During this tour, Pearl Jam played Mansfield, MA outside of Boston on 3 different nights. In those 3 nights, they tried to play as much of their collection as possible. This 3-c.d. performance is the last performance in Mansfield and, included with the staples that you will hear at most Pearl Jam shows, there are quite a number of songs that I have never heard of them playing live. The performance begins with a 12-song acoustic performance before the opening band goes on (in other words, they were the opening act for the act that opened for them). They then come back with a 33-song set that includes some favorites of mine that aren’t normally played in concert (including “Why Go” and “Tremor Christ”). The only problem I have with this concert is the acoustic set is incredibly good, while the regular concert set is a bit monotonous. Overall, it’s an out of the ordinary performance and nice addition to the collection.

Pearl Jam – Madison Square Garden, July 8th and 9th, 2003 (B-)

Normally, I would have to say that 5 c.d.’s worth of concert material from Pearl Jam would be considered a musical delight on the grandest of scales. However, this collection just didn’t do it for me. Maybe it was just Pearl Jam overkill. I did thoroughly enjoy the rendition of “Indifference” with Ben Harper (an incredible artist in my opinion), but the c.d.’s just don’t flow enough for me. The first night’s performance was exceptional, the second was pretty bland. There are much better performances out there if you are considering buying Pearl Jam concerts (see reviews above).

The Life of David Gale

From the Movie Queen:

The Life of David Gale. (B+) This film was based on the true story of a Harvard-educated, Rhodes scholar (played by Kevin Spacey) who was convicted of rape and murder and sentenced to death in, of course, Texas. The week before his execution, he asks a reporter, played by Kate Winslet, to come interview him for his story that he has previously never given. It is through their interviews that the story is told. It was compelling and definitely not typical. I really enjoyed it and appreciated the strong acting by both Ms. Winslet and Mr. Spacey. It is certainly worth a rental.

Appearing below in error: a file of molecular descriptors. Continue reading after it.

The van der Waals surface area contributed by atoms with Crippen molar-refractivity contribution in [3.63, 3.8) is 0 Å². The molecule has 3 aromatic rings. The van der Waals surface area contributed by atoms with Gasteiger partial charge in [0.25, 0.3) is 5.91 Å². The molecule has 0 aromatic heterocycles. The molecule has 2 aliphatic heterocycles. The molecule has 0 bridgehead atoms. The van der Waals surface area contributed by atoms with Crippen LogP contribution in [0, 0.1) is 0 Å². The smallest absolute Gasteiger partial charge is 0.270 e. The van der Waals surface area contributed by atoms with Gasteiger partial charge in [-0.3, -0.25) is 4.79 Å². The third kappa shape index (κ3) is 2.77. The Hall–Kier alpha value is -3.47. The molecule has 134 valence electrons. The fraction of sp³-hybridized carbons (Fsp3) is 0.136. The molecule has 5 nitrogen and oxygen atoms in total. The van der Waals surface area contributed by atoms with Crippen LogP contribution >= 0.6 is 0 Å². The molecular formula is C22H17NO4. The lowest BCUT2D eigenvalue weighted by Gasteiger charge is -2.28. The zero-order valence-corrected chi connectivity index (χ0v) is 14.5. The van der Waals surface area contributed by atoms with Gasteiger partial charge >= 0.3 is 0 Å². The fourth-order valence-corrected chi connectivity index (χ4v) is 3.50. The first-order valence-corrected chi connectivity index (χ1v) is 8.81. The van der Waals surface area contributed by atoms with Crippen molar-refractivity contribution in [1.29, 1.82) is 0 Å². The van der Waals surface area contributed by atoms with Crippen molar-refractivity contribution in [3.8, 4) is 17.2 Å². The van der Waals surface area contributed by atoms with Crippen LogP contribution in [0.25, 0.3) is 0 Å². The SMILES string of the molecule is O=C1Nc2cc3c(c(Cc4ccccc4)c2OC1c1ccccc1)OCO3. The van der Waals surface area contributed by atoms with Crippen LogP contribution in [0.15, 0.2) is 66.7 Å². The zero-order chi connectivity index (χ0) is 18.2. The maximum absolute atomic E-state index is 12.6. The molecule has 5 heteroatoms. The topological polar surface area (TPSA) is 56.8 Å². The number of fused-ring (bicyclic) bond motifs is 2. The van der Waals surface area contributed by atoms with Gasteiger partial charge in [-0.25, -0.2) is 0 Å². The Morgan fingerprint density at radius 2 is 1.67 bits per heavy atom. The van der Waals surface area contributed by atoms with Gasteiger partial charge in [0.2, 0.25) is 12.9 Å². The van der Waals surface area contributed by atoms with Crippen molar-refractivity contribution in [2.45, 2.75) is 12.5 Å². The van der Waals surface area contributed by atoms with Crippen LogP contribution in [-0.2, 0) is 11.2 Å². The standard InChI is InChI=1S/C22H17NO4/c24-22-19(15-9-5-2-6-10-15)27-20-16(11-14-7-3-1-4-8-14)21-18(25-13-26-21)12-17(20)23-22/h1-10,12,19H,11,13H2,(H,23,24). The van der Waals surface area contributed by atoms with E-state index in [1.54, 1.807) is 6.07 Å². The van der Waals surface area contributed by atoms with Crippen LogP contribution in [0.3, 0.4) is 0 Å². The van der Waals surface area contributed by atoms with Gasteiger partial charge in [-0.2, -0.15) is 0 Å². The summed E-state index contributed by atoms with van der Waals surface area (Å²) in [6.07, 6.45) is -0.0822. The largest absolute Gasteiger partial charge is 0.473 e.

Phone Booth; concert review

From That Guy Named David:

Phone Booth (B+)

Very short, succinct movie, so I’ll give a similar review. I was very impressed with the performances of both Colin Ferrell and Forest Whitaker. Also, the movie’s premise was a bit unusual and creative, which was a welcome relief to the movies I have seen over the past month or so. The only criticism I have is that the movie dragged a little in the middle. That being said, it was definitely worth the rent.

Concert Review

Counting Crows (A-) and John Mayer (Incomplete)

I’ll admit that I have been a big CC fan for the past several years, and this was the 6th time I have seen them in concert. There was some trepidation in going to this show because I’m not a fan of them splitting the the bill with the current flavor of the month, but I was there to see CC and so, I really didn’t care too much about the other headliner. Counting Crows came out first, which was probably appropriate considering the majority of the thousands of 15-18 yr. old fans were there to see John Mayer. Opened with an acoustic version of “Rain King” with a few lyrics from “Raining in Baltimore” inserted in the middle. The crowd wasn’t really into the set until they played “Mr. Jones” about 4 songs in. Good version, but nothing out of the ordinary. They kicked into Joni Mitchell’s “Big Yellow Taxi” after “Mr. Jones” and were able to keep the fans in the set for the rest of the show. Two highlights of the first set: (1) the version of “Round Here” was the best I have ever seen. In the middle of the song, Adam Duritz went to the piano and played/sang the entirety of “Sweet Thing” by Van Morrison. Incredibly cool. (2) John Mayer and the opening band joined them for “Hangin’ Around” to close the first set. Good version, and the crowd was definitely into it. The encore was “A Long December” with an intro of “Live Forever” by Oasis. That’s the second time I have seen them play that version, and it was much better than the first time. Overall, very light, fun set, and a good time. I stayed for 5 songs from John Mayer and thought he was talented but too much of a Dave Matthews ripoff. Plus, I didn’t have a bra to toss onto the stage, so I was a little out of place with the alternateens in the audience.